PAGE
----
“That guy needs more playing time.”
Think back to when the bench was struggling to produce any offense, especially during the time when the team was without Rajon Rondo and Solomon Hill. With both players sidelined with core muscle and hamstring injuries respectively, Jrue Holiday was thrust back into his point guard role he had spent an entire summer transitioning away from, and E’Twaun Moore was forced out of his comfortable role as a utility scorer off the bench.
The Pelicans amended their bench struggles by reaching a deal with veteran point guard Jameer Nelson, utilizing the NBA’s injury exception rule on October 21st. Once again, Clark’s quest to earn every dollar he had missed out on in the last free agency market was halted.
“It’s about being a professional, being ready when your number’s called and not taking anything too personally,” Clark said of getting sporadic minutes. “It’s definitely a skill to be able to go five or six games and not play, but then be inserted into a game and be able to play well. Obviously every guy that comes in this league was that (main) guy (on his team) at some point. It’s important when you come in to the NBA that you humble yourself, because there are guys who are better than you, or guys with the same talent level. It’s about being able to work on your craft and getting better as a player.”
Ian Clark is no stranger to humility. Coming out of Belmont, Clark went undrafted in 2013, and his professional career started with bouncing from squad to squad. First added by Miami, Clark participated in summer league for both the Heat and then the Warriors, where he subsequently earned Most Valuable Summer League Player.
Utah, though, proceeded to sign him to a two-year deal before assigning him to the Bakersfield Jam, and then the Idaho Stampede. He appeared in only 333 minutes for the Jazz over two seasons and was waived in March of 2015. Although he was promptly picked up by the Nuggets, he only played 33 minutes for Denver. However, his following stop finally proved fruitful.
“A coach’s dream. One of my all time favorites.” – Steve Kerr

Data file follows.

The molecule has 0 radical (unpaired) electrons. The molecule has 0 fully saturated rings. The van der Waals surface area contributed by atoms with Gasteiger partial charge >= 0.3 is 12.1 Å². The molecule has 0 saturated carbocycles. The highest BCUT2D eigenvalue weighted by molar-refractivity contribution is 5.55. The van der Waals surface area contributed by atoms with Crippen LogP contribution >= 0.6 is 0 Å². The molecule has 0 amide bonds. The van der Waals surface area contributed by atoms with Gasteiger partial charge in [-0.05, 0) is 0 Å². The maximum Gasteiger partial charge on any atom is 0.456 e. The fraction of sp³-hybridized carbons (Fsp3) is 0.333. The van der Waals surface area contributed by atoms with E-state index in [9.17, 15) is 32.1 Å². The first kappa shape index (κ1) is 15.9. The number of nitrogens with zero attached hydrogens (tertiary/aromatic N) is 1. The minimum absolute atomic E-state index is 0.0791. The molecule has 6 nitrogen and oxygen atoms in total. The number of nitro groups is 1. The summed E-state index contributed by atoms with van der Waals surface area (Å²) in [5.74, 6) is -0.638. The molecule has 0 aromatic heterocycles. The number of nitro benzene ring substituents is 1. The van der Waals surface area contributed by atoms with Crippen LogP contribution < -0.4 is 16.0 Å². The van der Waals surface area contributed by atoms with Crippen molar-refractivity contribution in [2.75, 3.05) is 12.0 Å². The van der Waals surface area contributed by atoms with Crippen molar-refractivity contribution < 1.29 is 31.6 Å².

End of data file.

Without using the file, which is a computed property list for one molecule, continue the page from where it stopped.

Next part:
After playing nine minutes per game for the 73-win Warriors, and then increasing his role to 15 minutes per game for the Champion Warriors, Clark became a prominent role player for the best team in the league but was ready poised for a bigger role.
“Being able to show what I can do in the minutes I get, I want to be able to expand on that this year,” said Clark, who averaged 14.8 minutes last season for the 67-15 Warriors. “I want to show that I can do that in extended minutes and be consistent at it, and help my team win, whether that’s on the defensive or offensive end. I want to show that it wasn’t just because of that team (that I played well).”
Many teams targeted Clark as an offseason midlevel candidate, but instead, he found himself riding the bench for the New Orleans on a one-year deal, at the veterans’ minimum of $1.6 million.
From October 28th- January 12th, Ian Clark averaged but 12 minutes per game, breaking the 20 minute threshold only three times over that 35-game span. In November, Clark shot 27% from the floor, 20% from three, in only 11.6 minutes per game, and his future with the Pelicans, and in the NBA was anything but guaranteed.
“Being able to show what I can do in the minutes I get, I want to be able to expand on that this year,” Clark told the Pelicans’ team website. “I want to show that I can do that in extended minutes and be consistent at it, and help my team win, whether that’s on the defensive or offensive end.”
But with that devastating injury to Demarcus Cousins came opportunity for the 27-year-old Clark. Anthony Davis and Jrue Holiday put up monster numbers, but the shooters the Pelicans’ bench had relied upon so heavily, E’Twaun Moore and Darius Miller, had struggled mightily in the New Year.